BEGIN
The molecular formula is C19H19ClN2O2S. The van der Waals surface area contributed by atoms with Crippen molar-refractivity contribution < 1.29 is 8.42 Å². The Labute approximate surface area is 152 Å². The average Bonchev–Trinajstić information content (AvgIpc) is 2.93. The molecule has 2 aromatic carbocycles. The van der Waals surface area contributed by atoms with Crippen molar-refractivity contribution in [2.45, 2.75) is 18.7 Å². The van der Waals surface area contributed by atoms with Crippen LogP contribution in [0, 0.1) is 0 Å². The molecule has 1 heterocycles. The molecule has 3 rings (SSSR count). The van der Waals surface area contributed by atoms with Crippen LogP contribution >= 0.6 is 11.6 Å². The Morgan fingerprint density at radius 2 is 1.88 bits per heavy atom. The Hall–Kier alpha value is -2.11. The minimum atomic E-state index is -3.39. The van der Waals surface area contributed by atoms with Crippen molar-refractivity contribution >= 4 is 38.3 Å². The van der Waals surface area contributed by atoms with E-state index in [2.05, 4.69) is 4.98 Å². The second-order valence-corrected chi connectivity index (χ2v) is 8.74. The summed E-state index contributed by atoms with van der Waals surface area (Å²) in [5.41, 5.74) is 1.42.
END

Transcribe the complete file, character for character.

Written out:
The molecular formula is C19H19ClN2O2S. The van der Waals surface area contributed by atoms with Crippen molar-refractivity contribution < 1.29 is 8.42 Å². The Labute approximate surface area is 152 Å². The average Bonchev–Trinajstić information content (AvgIpc) is 2.93. The molecule has 2 aromatic carbocycles. The van der Waals surface area contributed by atoms with Crippen molar-refractivity contribution in [2.45, 2.75) is 18.7 Å². The van der Waals surface area contributed by atoms with Crippen LogP contribution in [0, 0.1) is 0 Å². The molecule has 1 heterocycles. The molecule has 3 rings (SSSR count). The van der Waals surface area contributed by atoms with Crippen LogP contribution >= 0.6 is 11.6 Å². The Morgan fingerprint density at radius 2 is 1.88 bits per heavy atom. The Hall–Kier alpha value is -2.11. The minimum atomic E-state index is -3.39. The van der Waals surface area contributed by atoms with Crippen molar-refractivity contribution >= 4 is 38.3 Å². The van der Waals surface area contributed by atoms with E-state index in [2.05, 4.69) is 4.98 Å². The second-order valence-corrected chi connectivity index (χ2v) is 8.74. The summed E-state index contributed by atoms with van der Waals surface area (Å²) in [5.41, 5.74) is 1.42.